As Google celebrates its 25th birthday, the company finds itself in the midst of one of the most significant antitrust trials in American history. This trial highlights the need to regulate and take legal action against Big Tech’s market dominance. It also prompts us to consider how we can do things differently in the digital age.
To understand how we can move forward, we must first look back at the evolution of the internet. The internet has transitioned through several distinct eras – Web1, Web2, and now Web3. Web1 was the early stage of the web, characterized static websites. Web2 introduced interactive elements, social media, and tech giants like Google and Facebook.
However, Web2 had its downsides. While it brought economic gains and global connectivity, it also relied heavily on advertising revenue and resulted in the exploitation of user data. It led to engagement-driven platforms that amplified extremism and misinformation. Companies like Apple and Google imposed high fees on developers, limiting innovation.
Now, we stand on the brink of Web3 – the “read-write-own” web. Powered blockchain technology, Web3 aims to restore control and ownership of data, content, and creative works to individuals.
Web3 introduces four core principles – ownership, commerce, identity, and governance. Ownership is redefined in Web3 through digital assets known as “tokens,” which represent ownership in various forms, from money to art and data. Tokens enable peer-to-peer transactions without intermediaries.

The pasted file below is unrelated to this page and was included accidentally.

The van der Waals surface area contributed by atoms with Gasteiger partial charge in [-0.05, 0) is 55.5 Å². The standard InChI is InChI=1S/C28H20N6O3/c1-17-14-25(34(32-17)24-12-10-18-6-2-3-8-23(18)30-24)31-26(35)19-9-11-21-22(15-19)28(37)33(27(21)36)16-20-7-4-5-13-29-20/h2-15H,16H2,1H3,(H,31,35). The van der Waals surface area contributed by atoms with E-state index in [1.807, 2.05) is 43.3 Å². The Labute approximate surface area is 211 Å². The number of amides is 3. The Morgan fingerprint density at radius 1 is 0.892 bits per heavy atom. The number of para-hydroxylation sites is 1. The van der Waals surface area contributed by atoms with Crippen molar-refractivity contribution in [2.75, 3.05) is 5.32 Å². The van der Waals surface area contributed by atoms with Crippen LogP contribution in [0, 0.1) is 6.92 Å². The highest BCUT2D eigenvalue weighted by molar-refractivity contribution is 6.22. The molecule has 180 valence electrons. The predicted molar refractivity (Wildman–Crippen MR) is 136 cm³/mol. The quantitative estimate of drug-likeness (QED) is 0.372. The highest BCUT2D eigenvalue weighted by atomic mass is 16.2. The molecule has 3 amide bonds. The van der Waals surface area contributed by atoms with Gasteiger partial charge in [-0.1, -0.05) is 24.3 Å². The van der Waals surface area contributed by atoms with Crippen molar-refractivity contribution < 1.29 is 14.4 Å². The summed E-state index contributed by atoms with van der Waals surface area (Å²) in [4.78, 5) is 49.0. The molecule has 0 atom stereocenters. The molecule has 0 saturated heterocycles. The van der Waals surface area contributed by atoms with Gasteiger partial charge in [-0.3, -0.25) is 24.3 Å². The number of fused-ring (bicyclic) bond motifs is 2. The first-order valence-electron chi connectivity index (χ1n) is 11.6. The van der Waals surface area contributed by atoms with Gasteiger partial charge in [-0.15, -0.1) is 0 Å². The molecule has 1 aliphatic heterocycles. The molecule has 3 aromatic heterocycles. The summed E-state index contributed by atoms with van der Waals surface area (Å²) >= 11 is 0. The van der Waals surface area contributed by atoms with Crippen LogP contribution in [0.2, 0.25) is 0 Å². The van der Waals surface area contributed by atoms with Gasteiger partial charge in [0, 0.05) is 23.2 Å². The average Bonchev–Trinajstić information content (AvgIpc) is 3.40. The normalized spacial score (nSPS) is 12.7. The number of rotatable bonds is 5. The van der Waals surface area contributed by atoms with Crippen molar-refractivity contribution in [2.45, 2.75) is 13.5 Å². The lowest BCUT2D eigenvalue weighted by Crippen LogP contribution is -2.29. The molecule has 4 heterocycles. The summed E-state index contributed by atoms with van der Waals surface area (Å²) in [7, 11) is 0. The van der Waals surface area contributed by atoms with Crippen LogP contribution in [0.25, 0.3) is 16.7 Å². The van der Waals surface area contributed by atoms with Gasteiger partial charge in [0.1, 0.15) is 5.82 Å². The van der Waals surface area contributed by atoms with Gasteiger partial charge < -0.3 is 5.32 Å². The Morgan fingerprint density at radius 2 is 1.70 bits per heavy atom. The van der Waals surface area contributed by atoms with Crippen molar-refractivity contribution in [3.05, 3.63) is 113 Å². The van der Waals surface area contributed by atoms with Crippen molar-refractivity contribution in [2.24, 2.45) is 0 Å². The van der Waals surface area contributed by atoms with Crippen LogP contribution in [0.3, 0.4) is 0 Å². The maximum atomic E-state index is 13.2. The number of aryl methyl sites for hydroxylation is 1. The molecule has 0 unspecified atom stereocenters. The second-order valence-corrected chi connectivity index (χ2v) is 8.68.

Commerce is transformed in Web3 through the use of blockchains, which revolutionize how we move and store value. This goes beyond financial services, extending to funding creative ventures and empowering underrepresented voices. NFTs (non-fungible tokens) have already generated billions in royalties for creators.
Identity is another key aspect of Web3. Users have control over their data, using it to unlock services and protect their privacy. Spectral Finance, for example, helps users build digital credit scores. This shift towards user-centric internet respects privacy and user rights.
Finally, Web3 gives users a stake in the system through governance. By holding tokens, internet users become owners in platforms and can contribute to governance decisions. This aligns their interests with the platforms they rely on.
As governments and regulators navigate the dominance of big tech, Web3 emerges as a compelling alternative. It represents more than just a technological shift – it’s a philosophical call to action that invites us to question the status quo and envision a future where the internet belongs to everyone.
– Alex Tapscott is author of the upcoming book Web3: Charting the Internet’s Next Economic and Cultural Frontier. (No URL provided)